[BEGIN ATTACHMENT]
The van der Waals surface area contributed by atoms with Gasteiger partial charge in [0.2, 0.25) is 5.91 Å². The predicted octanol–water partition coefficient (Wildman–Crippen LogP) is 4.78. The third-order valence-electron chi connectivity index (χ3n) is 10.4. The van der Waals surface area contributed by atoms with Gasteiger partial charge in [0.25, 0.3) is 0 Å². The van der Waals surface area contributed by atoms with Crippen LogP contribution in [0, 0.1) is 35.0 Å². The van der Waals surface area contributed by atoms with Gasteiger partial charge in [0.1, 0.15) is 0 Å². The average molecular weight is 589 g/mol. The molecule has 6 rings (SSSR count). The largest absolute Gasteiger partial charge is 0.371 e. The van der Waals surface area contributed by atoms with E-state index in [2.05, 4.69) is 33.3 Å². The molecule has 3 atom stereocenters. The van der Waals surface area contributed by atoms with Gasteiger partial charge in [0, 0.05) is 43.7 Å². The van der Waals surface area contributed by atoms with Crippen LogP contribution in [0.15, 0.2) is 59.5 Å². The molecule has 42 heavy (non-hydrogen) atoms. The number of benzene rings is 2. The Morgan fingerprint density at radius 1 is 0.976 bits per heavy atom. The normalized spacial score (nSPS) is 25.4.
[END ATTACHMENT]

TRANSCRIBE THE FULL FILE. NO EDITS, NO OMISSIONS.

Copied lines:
The van der Waals surface area contributed by atoms with Gasteiger partial charge in [0.2, 0.25) is 5.91 Å². The predicted octanol–water partition coefficient (Wildman–Crippen LogP) is 4.78. The third-order valence-electron chi connectivity index (χ3n) is 10.4. The van der Waals surface area contributed by atoms with Gasteiger partial charge in [0.25, 0.3) is 0 Å². The van der Waals surface area contributed by atoms with Crippen LogP contribution in [0, 0.1) is 35.0 Å². The van der Waals surface area contributed by atoms with Gasteiger partial charge in [0.1, 0.15) is 0 Å². The average molecular weight is 589 g/mol. The molecule has 6 rings (SSSR count). The largest absolute Gasteiger partial charge is 0.371 e. The van der Waals surface area contributed by atoms with E-state index in [2.05, 4.69) is 33.3 Å². The molecule has 3 atom stereocenters. The van der Waals surface area contributed by atoms with Gasteiger partial charge in [0, 0.05) is 43.7 Å². The van der Waals surface area contributed by atoms with Crippen LogP contribution in [0.15, 0.2) is 59.5 Å². The molecule has 42 heavy (non-hydrogen) atoms. The number of benzene rings is 2. The Morgan fingerprint density at radius 1 is 0.976 bits per heavy atom. The normalized spacial score (nSPS) is 25.4.